All the players wear blackout masks to ensure that no one gets an advantage by being slightly less visually impaired than their opponents.  This makes the game fair.  Although no one is doing anything about making the REST of life fair....

Once you get over the irony of watching people with visual impairments play a game they can’t see themselves, it’s a super exciting game. (Is that technically irony?)

No one knows anymore.

Monday, July 09, 2012

Hiraodai Cave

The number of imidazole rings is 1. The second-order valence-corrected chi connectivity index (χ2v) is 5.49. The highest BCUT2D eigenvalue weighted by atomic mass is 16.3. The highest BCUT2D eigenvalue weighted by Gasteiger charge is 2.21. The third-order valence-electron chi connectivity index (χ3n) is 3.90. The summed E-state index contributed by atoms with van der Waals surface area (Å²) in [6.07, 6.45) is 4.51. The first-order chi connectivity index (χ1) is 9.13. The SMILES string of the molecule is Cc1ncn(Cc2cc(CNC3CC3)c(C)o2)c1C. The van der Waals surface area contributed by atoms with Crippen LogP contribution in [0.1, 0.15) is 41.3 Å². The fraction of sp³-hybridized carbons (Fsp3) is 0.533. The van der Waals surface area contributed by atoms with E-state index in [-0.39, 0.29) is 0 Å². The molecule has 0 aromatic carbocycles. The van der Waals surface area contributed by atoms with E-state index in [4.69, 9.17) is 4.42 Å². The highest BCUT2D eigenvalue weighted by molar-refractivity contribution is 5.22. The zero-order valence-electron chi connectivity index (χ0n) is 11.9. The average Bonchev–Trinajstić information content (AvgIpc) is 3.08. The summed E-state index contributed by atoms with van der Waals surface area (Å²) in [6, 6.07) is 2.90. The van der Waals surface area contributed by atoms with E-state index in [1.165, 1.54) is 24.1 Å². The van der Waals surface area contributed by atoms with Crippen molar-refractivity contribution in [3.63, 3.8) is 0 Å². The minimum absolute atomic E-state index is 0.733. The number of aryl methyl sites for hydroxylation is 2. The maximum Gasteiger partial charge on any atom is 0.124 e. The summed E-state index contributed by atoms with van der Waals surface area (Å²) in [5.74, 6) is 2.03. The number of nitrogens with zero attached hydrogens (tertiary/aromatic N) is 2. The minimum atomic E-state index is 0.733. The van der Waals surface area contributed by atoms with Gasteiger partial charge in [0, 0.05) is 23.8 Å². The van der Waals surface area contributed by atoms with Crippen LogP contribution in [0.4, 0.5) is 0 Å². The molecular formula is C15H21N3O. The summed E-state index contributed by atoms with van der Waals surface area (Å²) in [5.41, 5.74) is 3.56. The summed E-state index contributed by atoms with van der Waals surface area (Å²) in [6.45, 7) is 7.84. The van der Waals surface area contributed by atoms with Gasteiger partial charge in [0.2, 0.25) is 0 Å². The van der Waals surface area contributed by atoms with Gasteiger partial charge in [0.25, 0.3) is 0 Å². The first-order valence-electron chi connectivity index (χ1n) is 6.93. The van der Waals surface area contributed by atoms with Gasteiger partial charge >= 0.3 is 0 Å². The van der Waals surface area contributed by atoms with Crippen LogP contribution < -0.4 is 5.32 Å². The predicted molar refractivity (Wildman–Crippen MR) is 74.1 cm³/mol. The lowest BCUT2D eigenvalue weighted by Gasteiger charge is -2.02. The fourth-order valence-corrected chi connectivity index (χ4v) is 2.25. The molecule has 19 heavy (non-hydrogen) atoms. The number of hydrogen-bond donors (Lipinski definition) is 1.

The other day, Jon and I decided to visit Hiraodai Park.  Actually, I decided that we'd visit the park and I should probably say "demanded if I'm being totally honest.  I wanted to get out of the city and do something different.  Most weekends, we just relax around the house, which is fine, and something I normally encourage, especially since I've been pregnant, but something was pulling me towards this park.  It was probably the fact that it would be the one day this month that was sunny. (Rainy season and all that.)  I had seen on their website that they had caves you could explore and I was sold.  Once I had put my foot down and insisted we go there, I started getting a little nervous.  The only way to get there was to take 30 minute train ride and then a fairly expensive taxi ride.  I read the website a little more clearly and found out that you can't explore all of the caves, some sections were blocked off, and the cave pictures on the website actually looked pretty lame.  Jon initially wanted to sleep in on Sunday, but he gamely prepared coffee Saturday night so he'd be able to wake up and go on this trip with me.  So after all that I was a little nervous that it would turn out to be an expensive dud of a trip.